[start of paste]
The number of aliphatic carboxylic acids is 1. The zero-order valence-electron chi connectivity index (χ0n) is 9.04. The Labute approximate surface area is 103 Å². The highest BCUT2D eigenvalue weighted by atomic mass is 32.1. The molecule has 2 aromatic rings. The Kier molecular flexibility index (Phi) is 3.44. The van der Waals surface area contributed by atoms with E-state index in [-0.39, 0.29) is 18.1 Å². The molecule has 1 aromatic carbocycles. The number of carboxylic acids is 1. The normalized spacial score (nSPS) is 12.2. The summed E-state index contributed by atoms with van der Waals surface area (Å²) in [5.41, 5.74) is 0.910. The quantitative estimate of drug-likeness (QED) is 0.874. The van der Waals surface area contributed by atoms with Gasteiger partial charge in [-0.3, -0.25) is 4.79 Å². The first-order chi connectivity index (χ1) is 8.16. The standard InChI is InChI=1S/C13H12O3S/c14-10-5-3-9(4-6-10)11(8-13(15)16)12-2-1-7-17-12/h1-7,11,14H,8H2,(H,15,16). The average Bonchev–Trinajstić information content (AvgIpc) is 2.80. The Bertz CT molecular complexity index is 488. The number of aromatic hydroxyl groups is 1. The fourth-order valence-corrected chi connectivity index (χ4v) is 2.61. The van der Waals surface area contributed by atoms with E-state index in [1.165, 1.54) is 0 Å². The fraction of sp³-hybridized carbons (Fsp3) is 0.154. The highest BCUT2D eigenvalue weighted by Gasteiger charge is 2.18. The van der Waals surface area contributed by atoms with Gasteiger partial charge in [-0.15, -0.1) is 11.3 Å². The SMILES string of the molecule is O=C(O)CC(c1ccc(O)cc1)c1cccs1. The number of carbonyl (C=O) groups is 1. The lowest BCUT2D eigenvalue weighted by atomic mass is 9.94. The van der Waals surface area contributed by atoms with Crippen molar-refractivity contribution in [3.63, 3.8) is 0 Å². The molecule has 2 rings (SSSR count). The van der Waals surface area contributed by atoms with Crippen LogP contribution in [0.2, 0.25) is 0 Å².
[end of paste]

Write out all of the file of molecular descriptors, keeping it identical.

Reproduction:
The number of aliphatic carboxylic acids is 1. The zero-order valence-electron chi connectivity index (χ0n) is 9.04. The Labute approximate surface area is 103 Å². The highest BCUT2D eigenvalue weighted by atomic mass is 32.1. The molecule has 2 aromatic rings. The Kier molecular flexibility index (Phi) is 3.44. The van der Waals surface area contributed by atoms with E-state index in [-0.39, 0.29) is 18.1 Å². The molecule has 1 aromatic carbocycles. The number of carboxylic acids is 1. The normalized spacial score (nSPS) is 12.2. The summed E-state index contributed by atoms with van der Waals surface area (Å²) in [5.41, 5.74) is 0.910. The quantitative estimate of drug-likeness (QED) is 0.874. The van der Waals surface area contributed by atoms with Gasteiger partial charge in [-0.3, -0.25) is 4.79 Å². The first-order chi connectivity index (χ1) is 8.16. The standard InChI is InChI=1S/C13H12O3S/c14-10-5-3-9(4-6-10)11(8-13(15)16)12-2-1-7-17-12/h1-7,11,14H,8H2,(H,15,16). The average Bonchev–Trinajstić information content (AvgIpc) is 2.80. The Bertz CT molecular complexity index is 488. The number of aromatic hydroxyl groups is 1. The fourth-order valence-corrected chi connectivity index (χ4v) is 2.61. The van der Waals surface area contributed by atoms with E-state index in [1.165, 1.54) is 0 Å². The fraction of sp³-hybridized carbons (Fsp3) is 0.154. The highest BCUT2D eigenvalue weighted by Gasteiger charge is 2.18. The van der Waals surface area contributed by atoms with Gasteiger partial charge in [-0.15, -0.1) is 11.3 Å². The SMILES string of the molecule is O=C(O)CC(c1ccc(O)cc1)c1cccs1. The number of carbonyl (C=O) groups is 1. The lowest BCUT2D eigenvalue weighted by atomic mass is 9.94. The van der Waals surface area contributed by atoms with Crippen molar-refractivity contribution in [3.63, 3.8) is 0 Å². The molecule has 2 rings (SSSR count). The van der Waals surface area contributed by atoms with Crippen LogP contribution in [0.2, 0.25) is 0 Å².